I made this jacket partially as a contributor challenge on the Sew Weekly (in case you haven’t heard yet, the Sew Weekly has opened up the floodgates and is allowing anyone to contribute a project for each weekly challenge!) but also because from my Closet Catalogue I knew I needed (and wanted) more jackets! So excuse me is much of this post is taken from my Sew Weekly post.
This jacket was originally inspired by a stylish friend’s heather knit jacket but it has since morphed into something else entirely.
I began with a sketch, started piecing bits together here and there and kind of making it up as I went along. I changed pieces in places in mid sewing – like the angle of the lower pieces on the front. Since I really didn’t know what I was doing I made several mistakes, especially in trying to figure out how to put in those darn pockets. This all resulted in much hand sewing!
The extra long cuffs along with extra buttons were made out of necessity. See, I had a bunch of this sweatshirt material deep in my stash but I had very few big sections. Luckily I also had a failed dress and a shirt that I had previously made with this fabric so with everything together I had enough to cut out all the necessary pieces.
I didn’t have any piece long enough for a full sleeve so I chopped off the quarter length sleeves from the old shirt and added these long cuffs.
The body of the jacket itself has princess seams with sections at the bottom that have pockets hidden into the seam.
Since the knit fabric was so bulky I couldn’t for the life of me get my automatic buttonhole foot to work! It ended up stretching the fabric instead of moving it so I had to use a regular foot and manually make all 8 buttonholes. After all that work I just made the buttons on the pockets decorative. 😉
And in other news – I have purple hair! I thought that might be something fun to do this year. I probably won’t have it purple for too long so I want to enjoy it while I can.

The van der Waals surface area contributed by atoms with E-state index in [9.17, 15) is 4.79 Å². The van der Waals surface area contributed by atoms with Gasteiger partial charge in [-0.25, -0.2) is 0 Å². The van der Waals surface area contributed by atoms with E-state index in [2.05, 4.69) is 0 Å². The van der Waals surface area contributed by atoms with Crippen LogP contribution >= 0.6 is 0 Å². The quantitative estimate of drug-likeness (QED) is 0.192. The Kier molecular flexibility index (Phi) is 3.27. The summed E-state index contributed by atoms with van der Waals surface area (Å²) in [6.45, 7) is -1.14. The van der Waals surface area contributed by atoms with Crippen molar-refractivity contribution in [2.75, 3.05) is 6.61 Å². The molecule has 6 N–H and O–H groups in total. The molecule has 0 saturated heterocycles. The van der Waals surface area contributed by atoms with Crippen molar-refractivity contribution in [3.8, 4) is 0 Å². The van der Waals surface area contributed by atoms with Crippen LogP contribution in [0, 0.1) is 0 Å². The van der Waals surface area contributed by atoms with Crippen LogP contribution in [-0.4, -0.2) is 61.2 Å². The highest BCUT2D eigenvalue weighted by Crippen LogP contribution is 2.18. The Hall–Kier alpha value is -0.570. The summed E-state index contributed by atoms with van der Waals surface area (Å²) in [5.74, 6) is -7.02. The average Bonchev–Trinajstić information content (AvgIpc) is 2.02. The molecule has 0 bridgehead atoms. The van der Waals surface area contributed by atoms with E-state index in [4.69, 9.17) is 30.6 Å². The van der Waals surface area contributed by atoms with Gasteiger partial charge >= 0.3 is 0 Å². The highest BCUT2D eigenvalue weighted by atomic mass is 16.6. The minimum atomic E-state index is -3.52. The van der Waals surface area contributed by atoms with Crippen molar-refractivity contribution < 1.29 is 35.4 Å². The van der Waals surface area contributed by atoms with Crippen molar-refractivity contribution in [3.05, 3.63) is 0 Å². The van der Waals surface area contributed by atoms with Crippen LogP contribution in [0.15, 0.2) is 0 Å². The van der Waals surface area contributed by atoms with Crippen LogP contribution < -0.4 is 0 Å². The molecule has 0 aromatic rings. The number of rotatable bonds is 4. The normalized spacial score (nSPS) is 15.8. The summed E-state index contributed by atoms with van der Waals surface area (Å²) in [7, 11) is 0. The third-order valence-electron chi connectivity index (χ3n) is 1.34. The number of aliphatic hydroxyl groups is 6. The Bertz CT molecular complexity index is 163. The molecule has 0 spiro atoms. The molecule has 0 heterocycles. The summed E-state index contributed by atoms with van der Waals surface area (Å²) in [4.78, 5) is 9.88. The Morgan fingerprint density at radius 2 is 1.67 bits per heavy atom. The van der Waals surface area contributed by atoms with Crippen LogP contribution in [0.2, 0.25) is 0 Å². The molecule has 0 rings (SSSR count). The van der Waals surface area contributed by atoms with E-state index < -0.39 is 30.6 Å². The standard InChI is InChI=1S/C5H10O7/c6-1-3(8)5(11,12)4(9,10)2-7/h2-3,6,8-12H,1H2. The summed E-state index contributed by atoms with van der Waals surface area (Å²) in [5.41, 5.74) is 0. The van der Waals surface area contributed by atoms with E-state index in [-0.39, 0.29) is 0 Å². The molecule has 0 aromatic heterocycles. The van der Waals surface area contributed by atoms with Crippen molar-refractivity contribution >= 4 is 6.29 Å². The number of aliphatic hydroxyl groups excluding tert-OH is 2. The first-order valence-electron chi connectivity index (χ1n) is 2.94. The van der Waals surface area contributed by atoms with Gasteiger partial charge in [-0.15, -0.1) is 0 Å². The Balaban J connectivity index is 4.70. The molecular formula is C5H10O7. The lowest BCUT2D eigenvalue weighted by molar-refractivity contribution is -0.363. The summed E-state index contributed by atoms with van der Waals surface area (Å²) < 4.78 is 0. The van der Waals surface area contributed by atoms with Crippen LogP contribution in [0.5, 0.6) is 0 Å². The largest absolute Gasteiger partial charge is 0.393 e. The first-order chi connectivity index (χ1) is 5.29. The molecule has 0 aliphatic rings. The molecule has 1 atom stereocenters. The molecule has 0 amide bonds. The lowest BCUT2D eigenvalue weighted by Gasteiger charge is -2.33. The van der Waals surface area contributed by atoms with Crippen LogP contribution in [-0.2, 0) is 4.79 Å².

And in other other news – I just wanted to say how much I appreciate all you readers who have been coming to my blog or following. I don’t always get the chance to respond to every comment but I want you to know I do read them and often I visit your blogs, too, even if I don’t get the chance to regularly share the comment love at your place. Anyone with a blog reader list, even one that is relatively small, knows how fast that reader can explode with posts (I can never seem to catch up!) so know, that even if I don’t comment often I do follow a lot of your blogs and read regularly. And thanks for reading here, too.
Well, sort of. This is more like a slightly cropped, three quarter sleeve jacket, but since it never gets too cold in Texas, this counts as a coat!
Can you believe that with all my undying love for Wendy Mullin’s designs that I didn’t own this pattern (Simplicity 4109)? Now it is out of print so I tracked it down on ebay. There is another one of the Built by You coat patterns out there that I simply cannot find for less than $30, whoa!
I used this wool fabric that I bought at a recent estate sale and while I did “pre-steam” it ala Sewaholic’s tips for sewing coats, I should have dry cleaned the fabric because it still smelled musty. Instead I dry cleaned the finished coat at an eco-cleaners in Austin (which I prefer to regular dry cleaning because they don’t use such harsh chemicals and therefore it doesn’t have that terrible nasty chemical smell that I despise).
I loved the pattern. It is a boxy shape (no darts or curves) so I know some might not like it but to me it’s modern and it’s a coat so I don’t expect to look super svelte. I really liked the bell sleeves (cut on the bias) with the front facing seam (as opposed to a regular under arm seam). Some may not like the big sleeves either but it fits my style and I like how it shows off the plaid pattern.